With only a smartphone and several remote training courses, Jane Nanyama and the other participants of Cordaid’s Agribusiness Leadership Programme, have been able to quickly professionalise their farming cooperatives. This contemporary and innovative approach gives Kenyan women the means to break free from patriarchal structures.
Jane was born in 1958, in Bungoma County. Like many girls born and raised in low socio-economic circumstances, she was bound to live a life full of adversity, struggle, and missed opportunities. She divorced her husband in 1984 and raised five children.
Sneaking into nursery school
“My father was a follower of the late Elija Wa Msambwa, the founder Dini Ya Msambwa, a traditional religion that prohibited parents from enrolling their children at school”, Jane says. “My mom tried sneaking us into a nursery school, but when my father discovered this, he dragged us home and beat us up. He would threaten my mom. My ex-husband, however, was educated. At least he taught me how to write.”
“This phone has changed my life. I can follow the training at home; a privilege I thought was only for those who are educated, the younger generation. And men, mostly.”
Now, Jane is the co-founder and the current vice-chairperson of the Marakusi Mali Shambani Cooperative. The Cooperative is an umbrella body formed out of the convergence of several smallholder farmer groups. Being part of a cooperative taught her the skills and traits of a successful agribusiness owner and helped her obtain a plot of land on which she now works and lives.
The Agribusiness Leadership Programme offers Jane and 69 other heads of the cooperatives in the area digital training courses they can follow at home. The training helps the participants manage group dynamics and resolve conflicts amongst the cooperative members, lowering the dropout rates.
“The training method is easy to understand because it is in my own language and it uses videos and pictures to explain everything.”
Jane talks about her first experience with the programme: “We were invited to attend a training and the staff had brought smartphones. I thought they were trying to sell them to us. It turned out we could take them with us, for free. This phone has changed my life. I can follow the training at home; a privilege I thought was only for those who are educated, the younger generation. And men, mostly.”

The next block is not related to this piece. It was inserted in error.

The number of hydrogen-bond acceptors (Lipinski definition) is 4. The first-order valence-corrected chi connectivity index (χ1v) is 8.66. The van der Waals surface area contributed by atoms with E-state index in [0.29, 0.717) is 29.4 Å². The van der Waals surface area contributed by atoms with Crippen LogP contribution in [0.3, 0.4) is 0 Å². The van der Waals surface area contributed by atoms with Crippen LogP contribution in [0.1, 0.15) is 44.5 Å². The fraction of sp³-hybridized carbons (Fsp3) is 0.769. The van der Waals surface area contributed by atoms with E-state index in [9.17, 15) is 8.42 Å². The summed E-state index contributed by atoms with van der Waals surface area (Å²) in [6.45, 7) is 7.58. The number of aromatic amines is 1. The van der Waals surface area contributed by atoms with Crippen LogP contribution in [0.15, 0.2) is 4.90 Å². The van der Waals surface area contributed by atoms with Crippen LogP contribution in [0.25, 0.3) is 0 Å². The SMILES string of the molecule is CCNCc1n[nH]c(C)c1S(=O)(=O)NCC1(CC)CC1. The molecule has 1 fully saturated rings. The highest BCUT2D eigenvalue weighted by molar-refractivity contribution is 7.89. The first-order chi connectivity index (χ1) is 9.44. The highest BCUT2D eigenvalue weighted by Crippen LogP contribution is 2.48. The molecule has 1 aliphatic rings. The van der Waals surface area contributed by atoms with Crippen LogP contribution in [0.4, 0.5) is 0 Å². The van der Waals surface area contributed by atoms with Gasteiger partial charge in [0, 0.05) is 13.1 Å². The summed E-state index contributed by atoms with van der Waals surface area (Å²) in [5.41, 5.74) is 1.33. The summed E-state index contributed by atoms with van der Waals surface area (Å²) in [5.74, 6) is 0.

Staying up to speed
She says her phone also helps bridge important knowledge gaps, by allowing her to always be informed about the latest developments in agribusiness through reliable online sources. “The training method is easy to understand because it is in my own language and it uses videos and pictures to explain everything. I also stay up to speed on events that can impact our businesses, like the ongoing anti-government protests.”
Despite the hardship she experienced and the lack of formal schooling, Jane now exhibits exceptional leadership skills. She is a committed community leader and will remain a strong advocate for the economic empowerment of women.
The Agribusiness Leadership Programme (ALP) is part of a larger project called Strengthening Agricultural Resilience Through Learning and Innovation (STARLIT).
The International Finance Corporation’s ALP curriculum was a key component of the STARLIT project in Kenya. The IFC is a member of the World Bank Group and offers a wide variety of financial products for private sector projects in developing countries. Notably, the curriculum is one of the standard tools available in the Agribusiness Market Ecosystems Alliance toolbox.
The programme supports 2,800 smallholder farmers (45% women, 40% youth) in Rwanda and Kenya by facilitating access to digital information, financial services, markets and mechanisation.
In Rwanda, STARLIT works with 2,000 maize farmers in the drought-prone Kayonza district. In Kenya, the project supports 800 maize farmers in the western county of Kakamega.
STARLIT is funded by the International Fund for Agricultural Development (IFAD).